Contributed by Katherine Wagner-Reiss

Ginkgo translates to “silver apricot,” but an apricot is a true fruit while Ginkgo biloba bears only a fruit-like seed. The seeds are used in Asian cuisine (minus the smelly outer coat), although toxicity has been reported. Photo by Katherine Wagner-Reiss.

Understanding the name Ginkgo biloba will allow you to identify this tree without fail! The genus name is a combination of two Japanese words: gin,”silver,” plus  kyo, “apricot,“ rendered as Ginkgo. This tree, which is native to East China, had long been cultivated in China, Japan, and Korea. When first encountered by a Western naturalist near a temple in Japan, and despite painstaking translation, the “y” in kyo became a “g.” Biloba refers to the characteristic leaves with two lobes. Find either the seeds, which resemble apricot fruits, and/or the fan-shaped bilobed leaves, and you will have correctly identified this tree. Maidenhair-tree is the apt common name, so called because of the similarity of the leaves to the leaflets (pinnae) of the maidenhair fern.

Ginkgo biloba 1932-0021*A. A female specimen from the Morris Estate is easily located near the main parking area. Photo by Katherine Wagner-Reiss.

The Morris Arboretum grows both the straight species Ginkgo biloba and one cultivar Ginkgo biloba ‘Spring Grove.’ ‘Spring Grove’ was found as a witches’ broom mutation on a tree in Spring Grove, Ohio, and has two qualities worth cultivating: it is a male, and it is a dwarf. Male ginkgos are often preferred over female ginkgos whose seeds contain butyric acid, producing a rancid butter smell after they litter the ground in the fall. Male ginkgos have their own downside: abundant pollen in the spring, which can be a respiratory allergen. A dwarf cultivar is a boon to those with a small garden site, since the species can grow to 80 x 40 feet while ‘Spring Grove’ matures at 6 x 4 feet, in 15 years or so.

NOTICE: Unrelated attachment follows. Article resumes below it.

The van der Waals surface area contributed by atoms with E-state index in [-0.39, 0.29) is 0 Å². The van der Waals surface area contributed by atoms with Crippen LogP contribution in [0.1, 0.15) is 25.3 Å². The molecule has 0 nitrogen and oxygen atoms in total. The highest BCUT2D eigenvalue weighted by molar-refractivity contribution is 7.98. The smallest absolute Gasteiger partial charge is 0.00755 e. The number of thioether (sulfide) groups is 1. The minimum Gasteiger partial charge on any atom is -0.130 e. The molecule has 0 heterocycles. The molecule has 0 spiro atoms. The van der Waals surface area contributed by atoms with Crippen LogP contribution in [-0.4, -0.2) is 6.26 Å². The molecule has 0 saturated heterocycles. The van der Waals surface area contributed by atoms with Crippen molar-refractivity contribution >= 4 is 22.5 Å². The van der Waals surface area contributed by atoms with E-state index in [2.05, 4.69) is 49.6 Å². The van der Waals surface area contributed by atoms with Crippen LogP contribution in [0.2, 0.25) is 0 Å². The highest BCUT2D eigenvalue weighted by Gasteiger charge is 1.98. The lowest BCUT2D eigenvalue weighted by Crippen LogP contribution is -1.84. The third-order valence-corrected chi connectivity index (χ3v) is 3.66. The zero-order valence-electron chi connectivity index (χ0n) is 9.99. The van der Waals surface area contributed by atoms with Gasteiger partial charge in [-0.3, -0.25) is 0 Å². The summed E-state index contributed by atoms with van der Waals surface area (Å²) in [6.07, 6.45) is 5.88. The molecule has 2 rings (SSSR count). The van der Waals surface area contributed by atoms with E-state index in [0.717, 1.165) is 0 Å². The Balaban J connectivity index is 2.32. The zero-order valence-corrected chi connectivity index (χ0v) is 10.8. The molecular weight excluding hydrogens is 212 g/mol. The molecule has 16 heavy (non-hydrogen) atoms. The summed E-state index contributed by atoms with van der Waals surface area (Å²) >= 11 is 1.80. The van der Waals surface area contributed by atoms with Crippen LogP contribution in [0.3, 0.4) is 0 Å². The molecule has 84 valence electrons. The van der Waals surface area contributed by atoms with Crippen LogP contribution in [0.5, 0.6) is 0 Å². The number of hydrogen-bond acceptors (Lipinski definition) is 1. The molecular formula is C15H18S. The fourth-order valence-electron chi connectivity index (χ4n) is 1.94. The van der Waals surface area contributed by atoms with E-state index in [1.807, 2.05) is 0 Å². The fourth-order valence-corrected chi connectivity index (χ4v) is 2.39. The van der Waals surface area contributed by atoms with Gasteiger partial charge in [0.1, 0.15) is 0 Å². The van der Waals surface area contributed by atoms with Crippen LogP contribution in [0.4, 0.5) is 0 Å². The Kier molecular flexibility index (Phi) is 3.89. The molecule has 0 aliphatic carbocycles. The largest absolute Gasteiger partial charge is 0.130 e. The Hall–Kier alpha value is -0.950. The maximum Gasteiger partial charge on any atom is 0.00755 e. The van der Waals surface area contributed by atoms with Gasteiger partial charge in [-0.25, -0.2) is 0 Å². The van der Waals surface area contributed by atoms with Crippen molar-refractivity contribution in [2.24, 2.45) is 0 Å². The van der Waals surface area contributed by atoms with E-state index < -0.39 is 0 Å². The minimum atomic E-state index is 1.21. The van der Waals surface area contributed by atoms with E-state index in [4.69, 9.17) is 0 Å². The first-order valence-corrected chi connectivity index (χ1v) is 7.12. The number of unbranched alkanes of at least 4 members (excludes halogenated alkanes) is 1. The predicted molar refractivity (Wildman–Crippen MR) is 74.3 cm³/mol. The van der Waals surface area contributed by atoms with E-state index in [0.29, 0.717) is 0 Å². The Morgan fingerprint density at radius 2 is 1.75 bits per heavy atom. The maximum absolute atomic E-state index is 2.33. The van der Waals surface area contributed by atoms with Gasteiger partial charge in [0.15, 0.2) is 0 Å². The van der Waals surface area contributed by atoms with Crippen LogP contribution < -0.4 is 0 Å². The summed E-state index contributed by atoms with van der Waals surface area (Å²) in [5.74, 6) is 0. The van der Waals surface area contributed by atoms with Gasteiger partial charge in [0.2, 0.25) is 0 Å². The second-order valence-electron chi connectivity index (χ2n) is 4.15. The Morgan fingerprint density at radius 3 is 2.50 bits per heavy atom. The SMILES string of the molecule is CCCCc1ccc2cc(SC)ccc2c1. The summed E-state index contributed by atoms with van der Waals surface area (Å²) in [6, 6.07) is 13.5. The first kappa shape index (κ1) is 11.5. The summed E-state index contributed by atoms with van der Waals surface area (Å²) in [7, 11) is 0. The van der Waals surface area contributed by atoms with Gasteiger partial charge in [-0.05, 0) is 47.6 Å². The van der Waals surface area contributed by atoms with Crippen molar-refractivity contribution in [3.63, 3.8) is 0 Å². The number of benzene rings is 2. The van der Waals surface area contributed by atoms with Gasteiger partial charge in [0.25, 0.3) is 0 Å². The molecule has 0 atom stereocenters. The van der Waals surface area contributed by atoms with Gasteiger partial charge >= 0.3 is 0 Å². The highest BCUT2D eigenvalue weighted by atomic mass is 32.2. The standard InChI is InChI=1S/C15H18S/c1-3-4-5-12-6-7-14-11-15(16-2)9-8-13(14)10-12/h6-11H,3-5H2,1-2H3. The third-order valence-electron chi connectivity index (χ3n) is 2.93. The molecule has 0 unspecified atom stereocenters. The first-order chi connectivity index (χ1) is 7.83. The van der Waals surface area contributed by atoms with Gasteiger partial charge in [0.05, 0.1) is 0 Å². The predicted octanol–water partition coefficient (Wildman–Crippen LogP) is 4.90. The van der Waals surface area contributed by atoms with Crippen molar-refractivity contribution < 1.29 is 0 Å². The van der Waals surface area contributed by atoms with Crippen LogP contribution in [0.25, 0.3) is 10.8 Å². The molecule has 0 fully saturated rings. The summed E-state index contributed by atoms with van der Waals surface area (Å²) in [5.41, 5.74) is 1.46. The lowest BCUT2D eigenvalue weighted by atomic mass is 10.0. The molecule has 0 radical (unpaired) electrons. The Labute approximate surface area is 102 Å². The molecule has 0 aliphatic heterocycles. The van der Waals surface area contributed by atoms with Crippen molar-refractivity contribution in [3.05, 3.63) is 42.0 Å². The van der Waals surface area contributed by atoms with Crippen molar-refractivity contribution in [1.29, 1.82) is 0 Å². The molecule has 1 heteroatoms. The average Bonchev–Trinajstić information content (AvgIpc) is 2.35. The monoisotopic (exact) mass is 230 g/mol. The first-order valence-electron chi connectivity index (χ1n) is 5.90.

The bark of a mature Ginkgo biloba is deeply furrowed. Photo by Katherine Wagner-Reiss.

Come to the Morris Arboretum to enjoy Ginkgo biloba, essentially unchanged from when it co-existed with dinosaurs, and also remarkable for an individual life-span that can exceed 1,000 years. The source of two of the Morris Arboretum specimens is the Morris Estate; exact locations can be found mapped on the Collection Connection.  Trace a leaf to see the unusual open dichotomous venation: the leaf veins successively fork into twos and never cross over one another. Wear gloves if you want to handle fallen seeds because they can cause an allergic skin rash. Enjoy the deep gold autumn color of the leaves and then try to witness a phenomenon: unlike most deciduous trees that shed their leaves gradually, the ginkgo leaves fall more or less simultaneously, sometimes in just one day after a hard frost: leaf abscission or magic, believe what you like! 

Gingko biloba ‘Spring Grove’ 2008-070*A . The characteristic bilobed fan-shaped leaves are the source of most ginkgo herbal remedies. Photo by Katherine Wagner-Reiss.

Maidenhair fern leaflets (pinnae) look like miniature versions of ginkgo leaves, leading to the common name of maidenhair-tree for Ginkgo biloba. Photo by Katherine Wagner-Reiss.


Katherine has her Certificate in Botany from the New York Botanical Garden and is a botanical tour guide and freelance writer.